Under the Competition in Contracting Act of 1984 (CICA), contracting agencies are required to obtain full and open competition and, in doing so, are required to use competitive procedures--negotiation or sealed bids--that they determine to be best suited to the circumstances of a given procurement. 10 U.S.C. Sec. 2304(a)(1) (1994); Military Base Management, Inc., 66 Comp.Gen. 179 (1986), 86-2 CPD Para. 720. CICA further provides that, in determining which competitive procedure is appropriate, an agency must solicit sealed bids if: (1) time permits; (2) award will be based on price; (3) discussions are not necessary; and (4) more than one bid is expected. 10 U.S.C. Sec. 2304(a)(2)(A); see JT Constr. Co., Inc., B-244404.2, Jan. 2, 1992, 92-1 CPD Para. 1. Negotiated procedures are authorized only if sealed bids are not appropriate under 10 U.S.C. Sec. 2304(a)(2)(A). See 10 U.S.C. Sec. 2304(a)(2)(B). While the decision whether to employ negotiated procedures involves the exercise of business judgment, such decision must be reasonable. Racal Corp., 70 Comp.Gen. 127 (1990), 90-2 CPD Para. 453.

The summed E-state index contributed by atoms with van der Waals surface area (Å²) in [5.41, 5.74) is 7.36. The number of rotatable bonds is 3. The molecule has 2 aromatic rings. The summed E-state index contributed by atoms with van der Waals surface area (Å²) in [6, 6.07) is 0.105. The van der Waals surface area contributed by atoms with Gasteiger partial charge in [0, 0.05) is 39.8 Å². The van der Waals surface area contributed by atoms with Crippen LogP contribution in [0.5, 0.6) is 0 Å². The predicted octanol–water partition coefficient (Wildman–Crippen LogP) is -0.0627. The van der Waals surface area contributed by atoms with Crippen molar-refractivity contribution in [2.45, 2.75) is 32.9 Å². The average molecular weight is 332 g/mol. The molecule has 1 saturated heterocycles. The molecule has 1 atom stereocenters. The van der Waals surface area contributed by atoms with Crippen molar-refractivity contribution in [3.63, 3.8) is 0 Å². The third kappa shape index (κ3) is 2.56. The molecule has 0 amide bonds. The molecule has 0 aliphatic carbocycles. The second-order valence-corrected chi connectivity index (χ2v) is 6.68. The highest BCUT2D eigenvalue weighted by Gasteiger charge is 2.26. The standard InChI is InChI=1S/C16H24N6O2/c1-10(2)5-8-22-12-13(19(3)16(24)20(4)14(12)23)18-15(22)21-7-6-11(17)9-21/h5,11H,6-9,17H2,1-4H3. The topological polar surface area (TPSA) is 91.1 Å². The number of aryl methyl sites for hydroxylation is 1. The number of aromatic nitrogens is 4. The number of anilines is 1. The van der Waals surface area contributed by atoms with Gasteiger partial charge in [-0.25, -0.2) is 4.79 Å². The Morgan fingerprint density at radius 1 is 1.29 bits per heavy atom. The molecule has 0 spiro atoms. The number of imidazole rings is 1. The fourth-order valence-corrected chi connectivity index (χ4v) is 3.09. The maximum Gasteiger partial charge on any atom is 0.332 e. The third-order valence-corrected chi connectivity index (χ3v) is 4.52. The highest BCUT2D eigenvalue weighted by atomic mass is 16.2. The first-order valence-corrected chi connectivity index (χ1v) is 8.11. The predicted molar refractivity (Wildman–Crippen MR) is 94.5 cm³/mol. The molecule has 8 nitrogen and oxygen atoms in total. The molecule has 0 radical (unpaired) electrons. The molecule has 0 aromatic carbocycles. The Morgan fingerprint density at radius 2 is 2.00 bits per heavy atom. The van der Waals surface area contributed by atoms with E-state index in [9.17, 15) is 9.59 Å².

The agency explains that the contracting officer decided to conduct this procurement using competitive negotiation procedures in order to have an opportunity to conduct discussions. The agency reports that while it previously procured portable latrines for military training field exercises using small purchase procedures, it encountered problems with timely delivery and servicing of the latrines in a military training field environment, often in a remote area under various weather conditions. Given recent performance problems, the contracting officer believed it would be necessary to conduct discussions to ensure that the offerors understood, prior to award, the solicitation requirements and the magnitude of logistical considerations involved in providing portable latrines and related services during military training field exercises. The agency anticipates that discussions could result in the amendment of solicitation requirements. [2]